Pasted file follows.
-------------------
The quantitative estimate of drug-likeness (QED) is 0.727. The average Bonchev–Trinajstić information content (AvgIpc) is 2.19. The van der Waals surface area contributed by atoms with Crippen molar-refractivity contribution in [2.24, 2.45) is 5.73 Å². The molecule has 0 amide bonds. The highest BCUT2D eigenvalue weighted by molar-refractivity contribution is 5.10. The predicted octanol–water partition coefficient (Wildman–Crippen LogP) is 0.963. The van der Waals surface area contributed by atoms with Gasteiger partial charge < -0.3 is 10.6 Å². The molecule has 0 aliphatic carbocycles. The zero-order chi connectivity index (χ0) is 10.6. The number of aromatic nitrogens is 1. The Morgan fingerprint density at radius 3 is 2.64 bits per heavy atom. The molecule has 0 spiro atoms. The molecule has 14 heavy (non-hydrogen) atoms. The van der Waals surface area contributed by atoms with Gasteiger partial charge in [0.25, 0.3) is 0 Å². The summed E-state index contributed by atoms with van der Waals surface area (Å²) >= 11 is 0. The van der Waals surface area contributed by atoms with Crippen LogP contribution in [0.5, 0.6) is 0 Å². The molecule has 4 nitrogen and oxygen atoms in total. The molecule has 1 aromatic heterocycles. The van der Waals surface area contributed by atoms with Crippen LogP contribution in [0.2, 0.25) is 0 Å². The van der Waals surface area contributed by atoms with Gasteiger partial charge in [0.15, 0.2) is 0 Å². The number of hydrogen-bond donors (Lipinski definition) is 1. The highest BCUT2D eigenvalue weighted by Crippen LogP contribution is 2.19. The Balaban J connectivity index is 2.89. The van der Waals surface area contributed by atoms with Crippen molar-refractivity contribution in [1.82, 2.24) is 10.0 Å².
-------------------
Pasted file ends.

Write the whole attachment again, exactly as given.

The quantitative estimate of drug-likeness (QED) is 0.727. The average Bonchev–Trinajstić information content (AvgIpc) is 2.19. The van der Waals surface area contributed by atoms with Crippen molar-refractivity contribution in [2.24, 2.45) is 5.73 Å². The molecule has 0 amide bonds. The highest BCUT2D eigenvalue weighted by molar-refractivity contribution is 5.10. The predicted octanol–water partition coefficient (Wildman–Crippen LogP) is 0.963. The van der Waals surface area contributed by atoms with Gasteiger partial charge < -0.3 is 10.6 Å². The molecule has 0 aliphatic carbocycles. The zero-order chi connectivity index (χ0) is 10.6. The number of aromatic nitrogens is 1. The Morgan fingerprint density at radius 3 is 2.64 bits per heavy atom. The molecule has 0 spiro atoms. The molecule has 14 heavy (non-hydrogen) atoms. The van der Waals surface area contributed by atoms with Gasteiger partial charge in [0.25, 0.3) is 0 Å². The summed E-state index contributed by atoms with van der Waals surface area (Å²) >= 11 is 0. The van der Waals surface area contributed by atoms with Crippen LogP contribution in [0.5, 0.6) is 0 Å². The molecule has 4 nitrogen and oxygen atoms in total. The molecule has 1 aromatic heterocycles. The van der Waals surface area contributed by atoms with Crippen LogP contribution in [0.2, 0.25) is 0 Å². The van der Waals surface area contributed by atoms with Gasteiger partial charge in [0.15, 0.2) is 0 Å². The number of hydrogen-bond donors (Lipinski definition) is 1. The highest BCUT2D eigenvalue weighted by Crippen LogP contribution is 2.19. The Balaban J connectivity index is 2.89. The van der Waals surface area contributed by atoms with Crippen molar-refractivity contribution in [1.82, 2.24) is 10.0 Å².